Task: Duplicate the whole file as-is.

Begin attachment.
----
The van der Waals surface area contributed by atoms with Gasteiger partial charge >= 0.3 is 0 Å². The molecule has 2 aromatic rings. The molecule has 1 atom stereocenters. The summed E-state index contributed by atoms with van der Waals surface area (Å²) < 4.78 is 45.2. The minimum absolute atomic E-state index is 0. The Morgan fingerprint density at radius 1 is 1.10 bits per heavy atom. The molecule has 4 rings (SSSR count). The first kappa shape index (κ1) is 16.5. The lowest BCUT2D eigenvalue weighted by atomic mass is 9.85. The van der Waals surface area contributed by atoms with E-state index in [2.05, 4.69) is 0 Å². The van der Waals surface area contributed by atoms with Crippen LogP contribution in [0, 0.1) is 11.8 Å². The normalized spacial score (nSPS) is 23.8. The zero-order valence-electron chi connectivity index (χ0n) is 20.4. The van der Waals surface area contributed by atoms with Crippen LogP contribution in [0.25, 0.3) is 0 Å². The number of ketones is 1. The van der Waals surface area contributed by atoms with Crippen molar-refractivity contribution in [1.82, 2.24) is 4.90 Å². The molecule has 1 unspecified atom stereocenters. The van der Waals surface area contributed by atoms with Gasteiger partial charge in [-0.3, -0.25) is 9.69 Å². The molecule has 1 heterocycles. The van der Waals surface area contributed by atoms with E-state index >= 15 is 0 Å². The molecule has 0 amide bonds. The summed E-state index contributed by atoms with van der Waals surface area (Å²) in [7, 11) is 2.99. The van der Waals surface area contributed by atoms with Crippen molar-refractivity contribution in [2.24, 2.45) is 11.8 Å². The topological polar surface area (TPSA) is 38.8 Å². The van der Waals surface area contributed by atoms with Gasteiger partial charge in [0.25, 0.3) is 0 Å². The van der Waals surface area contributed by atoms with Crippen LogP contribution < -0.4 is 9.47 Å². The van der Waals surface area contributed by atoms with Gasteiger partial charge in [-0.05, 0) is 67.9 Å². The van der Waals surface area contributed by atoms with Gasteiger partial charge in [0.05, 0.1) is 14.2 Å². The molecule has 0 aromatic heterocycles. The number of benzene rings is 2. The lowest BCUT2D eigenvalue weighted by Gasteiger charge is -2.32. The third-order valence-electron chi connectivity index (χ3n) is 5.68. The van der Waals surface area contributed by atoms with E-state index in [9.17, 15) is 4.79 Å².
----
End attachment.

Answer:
The van der Waals surface area contributed by atoms with Gasteiger partial charge >= 0.3 is 0 Å². The molecule has 2 aromatic rings. The molecule has 1 atom stereocenters. The summed E-state index contributed by atoms with van der Waals surface area (Å²) < 4.78 is 45.2. The minimum absolute atomic E-state index is 0. The Morgan fingerprint density at radius 1 is 1.10 bits per heavy atom. The molecule has 4 rings (SSSR count). The first kappa shape index (κ1) is 16.5. The lowest BCUT2D eigenvalue weighted by atomic mass is 9.85. The van der Waals surface area contributed by atoms with E-state index in [2.05, 4.69) is 0 Å². The van der Waals surface area contributed by atoms with Crippen LogP contribution in [0, 0.1) is 11.8 Å². The normalized spacial score (nSPS) is 23.8. The zero-order valence-electron chi connectivity index (χ0n) is 20.4. The van der Waals surface area contributed by atoms with Crippen LogP contribution in [0.25, 0.3) is 0 Å². The number of ketones is 1. The van der Waals surface area contributed by atoms with Crippen molar-refractivity contribution in [1.82, 2.24) is 4.90 Å². The molecule has 1 unspecified atom stereocenters. The van der Waals surface area contributed by atoms with Gasteiger partial charge in [-0.3, -0.25) is 9.69 Å². The molecule has 1 heterocycles. The van der Waals surface area contributed by atoms with E-state index >= 15 is 0 Å². The molecule has 0 amide bonds. The summed E-state index contributed by atoms with van der Waals surface area (Å²) in [7, 11) is 2.99. The van der Waals surface area contributed by atoms with Crippen molar-refractivity contribution in [2.24, 2.45) is 11.8 Å². The topological polar surface area (TPSA) is 38.8 Å². The van der Waals surface area contributed by atoms with Gasteiger partial charge in [0.25, 0.3) is 0 Å². The van der Waals surface area contributed by atoms with Crippen LogP contribution < -0.4 is 9.47 Å². The van der Waals surface area contributed by atoms with Gasteiger partial charge in [-0.05, 0) is 67.9 Å². The van der Waals surface area contributed by atoms with Gasteiger partial charge in [0.05, 0.1) is 14.2 Å². The molecule has 0 aromatic heterocycles. The number of benzene rings is 2. The lowest BCUT2D eigenvalue weighted by Gasteiger charge is -2.32. The third-order valence-electron chi connectivity index (χ3n) is 5.68. The van der Waals surface area contributed by atoms with E-state index in [9.17, 15) is 4.79 Å².